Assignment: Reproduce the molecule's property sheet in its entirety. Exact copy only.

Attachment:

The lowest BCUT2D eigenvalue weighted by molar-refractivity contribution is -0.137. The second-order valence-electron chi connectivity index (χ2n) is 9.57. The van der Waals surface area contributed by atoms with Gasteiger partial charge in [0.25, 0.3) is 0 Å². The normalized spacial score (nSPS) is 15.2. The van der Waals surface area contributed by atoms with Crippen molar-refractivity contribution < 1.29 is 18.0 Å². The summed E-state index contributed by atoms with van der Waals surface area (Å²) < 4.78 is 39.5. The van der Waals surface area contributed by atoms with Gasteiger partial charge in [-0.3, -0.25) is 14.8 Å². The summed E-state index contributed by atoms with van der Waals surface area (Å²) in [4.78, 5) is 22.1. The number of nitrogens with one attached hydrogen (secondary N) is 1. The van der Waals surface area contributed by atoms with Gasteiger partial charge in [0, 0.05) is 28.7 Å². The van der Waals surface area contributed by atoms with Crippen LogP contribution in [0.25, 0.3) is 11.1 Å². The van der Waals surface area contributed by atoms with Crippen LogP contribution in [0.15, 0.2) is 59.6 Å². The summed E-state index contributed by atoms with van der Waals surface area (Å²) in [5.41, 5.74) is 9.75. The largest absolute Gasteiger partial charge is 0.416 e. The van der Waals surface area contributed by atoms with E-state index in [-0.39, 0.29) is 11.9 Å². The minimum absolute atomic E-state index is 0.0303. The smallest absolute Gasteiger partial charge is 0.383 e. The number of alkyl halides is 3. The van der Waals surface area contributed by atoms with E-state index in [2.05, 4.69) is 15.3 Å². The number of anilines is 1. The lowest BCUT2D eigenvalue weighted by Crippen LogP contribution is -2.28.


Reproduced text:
The lowest BCUT2D eigenvalue weighted by molar-refractivity contribution is -0.137. The second-order valence-electron chi connectivity index (χ2n) is 9.57. The van der Waals surface area contributed by atoms with Gasteiger partial charge in [0.25, 0.3) is 0 Å². The normalized spacial score (nSPS) is 15.2. The van der Waals surface area contributed by atoms with Crippen molar-refractivity contribution < 1.29 is 18.0 Å². The summed E-state index contributed by atoms with van der Waals surface area (Å²) < 4.78 is 39.5. The van der Waals surface area contributed by atoms with Gasteiger partial charge in [-0.3, -0.25) is 14.8 Å². The summed E-state index contributed by atoms with van der Waals surface area (Å²) in [4.78, 5) is 22.1. The number of nitrogens with one attached hydrogen (secondary N) is 1. The van der Waals surface area contributed by atoms with Gasteiger partial charge in [0, 0.05) is 28.7 Å². The van der Waals surface area contributed by atoms with Crippen LogP contribution in [0.25, 0.3) is 11.1 Å². The van der Waals surface area contributed by atoms with Crippen LogP contribution in [0.15, 0.2) is 59.6 Å². The summed E-state index contributed by atoms with van der Waals surface area (Å²) in [5.41, 5.74) is 9.75. The largest absolute Gasteiger partial charge is 0.416 e. The van der Waals surface area contributed by atoms with E-state index in [-0.39, 0.29) is 11.9 Å². The minimum absolute atomic E-state index is 0.0303. The smallest absolute Gasteiger partial charge is 0.383 e. The number of alkyl halides is 3. The van der Waals surface area contributed by atoms with E-state index in [2.05, 4.69) is 15.3 Å². The number of anilines is 1. The lowest BCUT2D eigenvalue weighted by Crippen LogP contribution is -2.28.